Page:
Post in 'The Hearth Room - Wood Stoves and Fireplaces' started by BillsWS, Jan 2, 2013.
Yes, 9) close the window! 10) place your palm against the window glass. 11) feel the pane.
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This morning, there were some 3 - 4" coals left glowing hot. As I said above, I was heading to work so I went ahead and loaded. Tonight, there was almost nothing left but enough that the fire took off right away with 2 - 3 pieces of kindling and 4 medium sized splits.
Please try again some time with a partial load still burning to see if the method you describe still works.
LOL - Guess I would take a different approach... if the wife wants to move out over the smell of a little wood smoke, 1) pack her bags and set them by the curb, then 2) go shopping for a set of new locks for the house. 3) go shopping for new, improved wife. Plenty of girls out there who love the ambiance of a fire and a slight hint of wood smoke*.
* This assumes you aren't burning crap wood, pine, elm or something else which has an acrid smell. If THAT is the case, maybe try a bit more fragrant wood like oak, hickory, ash, etc!. I would think 30 feet of flue would be enough to vacuum the floors with. Any chance the chimney cap is too restrictive, plugged with gunk, or small flakes of creosote have built up on top of the stove baffle?
So it's not all beer and skittles in BK paradise?
Sorry guys, I couldn't resist!
Sounds good! Looks like more than it really is when it's typed out like that. Glad it's working better, lets hope the trend continues. The biggest thing is getting the stove down to coals which will have little to no smoke in them. These stoves take a long time to coal out without some interaction from the user since the splits on the sides will resemble charred splits for a long time.
Long burn times that produce heat make us over looks some things. With the cold we have now I have no issues with smoke spillage, 40's and 50's I can have some issues.
A lot of stoves will spill smoke with loads still having active flames. The problem is we can have active flames for almost the full burn if we turn up the t-stat. Active flames with a cold chimney lead to our problems along with some design flaws. Good thing I only have to open the door once a day when I have to deal with smoke spillage.
Is your stove in a basement? Mine is and the negative pressure was giving me smokey reloads as well. I open a nearby window about half way and give it a minute or two to equalize the pressure then I don't get any smoke. A little fresh air is good for you anyways.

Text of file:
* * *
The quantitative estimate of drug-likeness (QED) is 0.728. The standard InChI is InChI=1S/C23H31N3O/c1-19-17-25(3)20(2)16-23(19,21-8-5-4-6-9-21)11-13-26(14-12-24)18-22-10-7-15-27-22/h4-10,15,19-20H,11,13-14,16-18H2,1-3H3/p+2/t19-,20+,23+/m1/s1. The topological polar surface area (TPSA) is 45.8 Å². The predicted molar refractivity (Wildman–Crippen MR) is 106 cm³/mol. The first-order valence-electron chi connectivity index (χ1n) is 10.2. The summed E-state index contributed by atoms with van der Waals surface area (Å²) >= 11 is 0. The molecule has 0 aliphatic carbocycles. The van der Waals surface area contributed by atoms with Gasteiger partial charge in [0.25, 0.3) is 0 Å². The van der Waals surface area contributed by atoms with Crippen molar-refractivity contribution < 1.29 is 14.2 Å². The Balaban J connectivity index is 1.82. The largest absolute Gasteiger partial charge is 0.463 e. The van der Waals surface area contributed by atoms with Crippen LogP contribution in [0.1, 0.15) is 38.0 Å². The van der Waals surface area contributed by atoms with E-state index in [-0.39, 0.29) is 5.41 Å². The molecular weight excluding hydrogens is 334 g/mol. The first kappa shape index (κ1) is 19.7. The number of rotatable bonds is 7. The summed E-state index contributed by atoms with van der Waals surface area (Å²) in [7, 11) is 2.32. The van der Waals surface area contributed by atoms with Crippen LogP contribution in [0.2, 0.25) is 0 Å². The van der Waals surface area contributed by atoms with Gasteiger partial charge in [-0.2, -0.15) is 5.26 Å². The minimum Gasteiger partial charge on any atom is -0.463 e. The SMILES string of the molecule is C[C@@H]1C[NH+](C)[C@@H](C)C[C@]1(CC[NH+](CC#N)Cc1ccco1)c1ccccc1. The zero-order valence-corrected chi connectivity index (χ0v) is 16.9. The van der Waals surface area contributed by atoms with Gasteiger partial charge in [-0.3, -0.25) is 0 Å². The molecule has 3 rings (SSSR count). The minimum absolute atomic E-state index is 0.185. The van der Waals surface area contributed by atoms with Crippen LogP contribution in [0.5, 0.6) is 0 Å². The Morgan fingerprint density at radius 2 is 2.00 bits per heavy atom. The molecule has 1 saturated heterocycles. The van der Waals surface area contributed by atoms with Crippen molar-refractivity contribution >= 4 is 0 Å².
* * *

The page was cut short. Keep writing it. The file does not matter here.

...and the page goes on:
BillWS, glad it's working so far. You'll be able to narrow down "your" steps as you get to know the stove. As far as smoke,-
Smoke from MY stove smells a whole lot better, than the diesel fumes from the propane truck filling up my neighbors tanks.
Ask your wife to think on that one.
edit-When kidded about my wood, my normal response is-
"That's not wood, that's propane I don't have to buy."
Sounds like you have it down pat now, wouldnt hurt to check the cap to make sure theres no crud restricting the draft, I have to clean mine once during the year or it gets built up, then I get smoke spillage.
Our stove (not a BK, I will admit) has always spilled a little smoke since day one. Neither of us notice unless we are out of town and smell it on our clothes or jackets then.
I don't like the smoke smell in the house, so I open windows when I reload. My stove (not a blaze king) is in the finished basement. When I reload I close the door leading upstairs and open a window on each side of the house, opening into the stove room. I generally get a good cross breeze in the stove room so any small puff of smoke that escapes the stove cannot get upstairs and is flushed out the windows. In a couple of minutes I can close the windows and have a room without any smoke smell at all, albeit a little colder than it was before reload. Then I can open the door leading upstairs and go about my day for a few hours. As others have suggested, I never reload until the previous load is down to coals so there isn't a lot of smoke left to escape the stove.
This might seem like a waste of heat (and it is) but it isn't nearly as bad as you might think. When the room is warm there is a lot of heat in the walls, floor, furniture, etc., so letting some warm air escape isn't letting out much of the heat. When I close the windows the room is warm again within a few minutes.
Update: As an experiment, I did all the steps I listed with active flames and about 1/2 burned splits just to see "how good" the method was. Not good enough. I ended the experiment right away with the first signs of smoke dumping out. However, it IS working fine when things are burned down to coals. Not a whiff then. I am in a basement, but it is a walk out on two sides, so not really down in a hole. I am still opening the window as part of the process though.
As far as a plugged chimney cap, I dont' think so. All was new this year and I am only part time burning and this has been the trend from the start.
Cory, I like your comment "with 30 ft. of pipe should be enough to vacuum the floors." As I was doing the install, I thought for sure I'd need a damper above the stove with that much flue. I am surprised it doesn't seem to draw more than "nornal". And I am burning mostly maple.
A lot of stoves/flue set ups will smoke up the room with an active flame. I wouldn't worry too much about it.
With all the great things about this stove Rick, a little learning curve to tweak things to my liking is worth it. I am greatful for the advice I got here that allowed me to solve the problem. I would have never figured it out on my own. And I really do want to keep the wife, she is a keeper - 25 years so far - just getting warmed up. Her dad told me the first 100 years are hard, then it gets easy.
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